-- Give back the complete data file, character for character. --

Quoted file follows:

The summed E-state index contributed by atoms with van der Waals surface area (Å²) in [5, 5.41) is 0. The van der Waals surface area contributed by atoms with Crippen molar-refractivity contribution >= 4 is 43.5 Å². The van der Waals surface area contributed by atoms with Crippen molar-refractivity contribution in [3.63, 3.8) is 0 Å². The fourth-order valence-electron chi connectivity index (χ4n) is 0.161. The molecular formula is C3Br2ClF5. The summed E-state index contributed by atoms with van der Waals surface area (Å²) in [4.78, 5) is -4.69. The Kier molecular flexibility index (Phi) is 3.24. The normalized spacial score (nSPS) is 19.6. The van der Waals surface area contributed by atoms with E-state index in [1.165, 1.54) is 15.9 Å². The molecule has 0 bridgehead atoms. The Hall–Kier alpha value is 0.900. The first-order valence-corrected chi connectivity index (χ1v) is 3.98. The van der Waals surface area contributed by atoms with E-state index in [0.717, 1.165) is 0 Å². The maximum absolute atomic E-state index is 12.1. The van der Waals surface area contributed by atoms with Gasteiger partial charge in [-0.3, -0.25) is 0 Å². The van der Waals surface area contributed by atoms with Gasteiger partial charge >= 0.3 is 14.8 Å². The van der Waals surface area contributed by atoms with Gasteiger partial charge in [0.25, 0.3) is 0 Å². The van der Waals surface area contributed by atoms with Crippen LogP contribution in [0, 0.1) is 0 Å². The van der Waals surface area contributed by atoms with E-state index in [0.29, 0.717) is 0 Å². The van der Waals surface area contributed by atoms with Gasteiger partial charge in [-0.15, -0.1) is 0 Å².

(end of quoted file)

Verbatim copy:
The summed E-state index contributed by atoms with van der Waals surface area (Å²) in [5, 5.41) is 0. The van der Waals surface area contributed by atoms with Crippen molar-refractivity contribution >= 4 is 43.5 Å². The van der Waals surface area contributed by atoms with Crippen molar-refractivity contribution in [3.63, 3.8) is 0 Å². The fourth-order valence-electron chi connectivity index (χ4n) is 0.161. The molecular formula is C3Br2ClF5. The summed E-state index contributed by atoms with van der Waals surface area (Å²) in [4.78, 5) is -4.69. The Kier molecular flexibility index (Phi) is 3.24. The normalized spacial score (nSPS) is 19.6. The van der Waals surface area contributed by atoms with E-state index in [1.165, 1.54) is 15.9 Å². The molecule has 0 bridgehead atoms. The Hall–Kier alpha value is 0.900. The first-order valence-corrected chi connectivity index (χ1v) is 3.98. The van der Waals surface area contributed by atoms with E-state index in [0.717, 1.165) is 0 Å². The maximum absolute atomic E-state index is 12.1. The van der Waals surface area contributed by atoms with Gasteiger partial charge in [-0.3, -0.25) is 0 Å². The van der Waals surface area contributed by atoms with Gasteiger partial charge >= 0.3 is 14.8 Å². The van der Waals surface area contributed by atoms with Gasteiger partial charge in [0.25, 0.3) is 0 Å². The van der Waals surface area contributed by atoms with Crippen LogP contribution in [0, 0.1) is 0 Å². The van der Waals surface area contributed by atoms with E-state index in [0.29, 0.717) is 0 Å². The van der Waals surface area contributed by atoms with Gasteiger partial charge in [-0.15, -0.1) is 0 Å².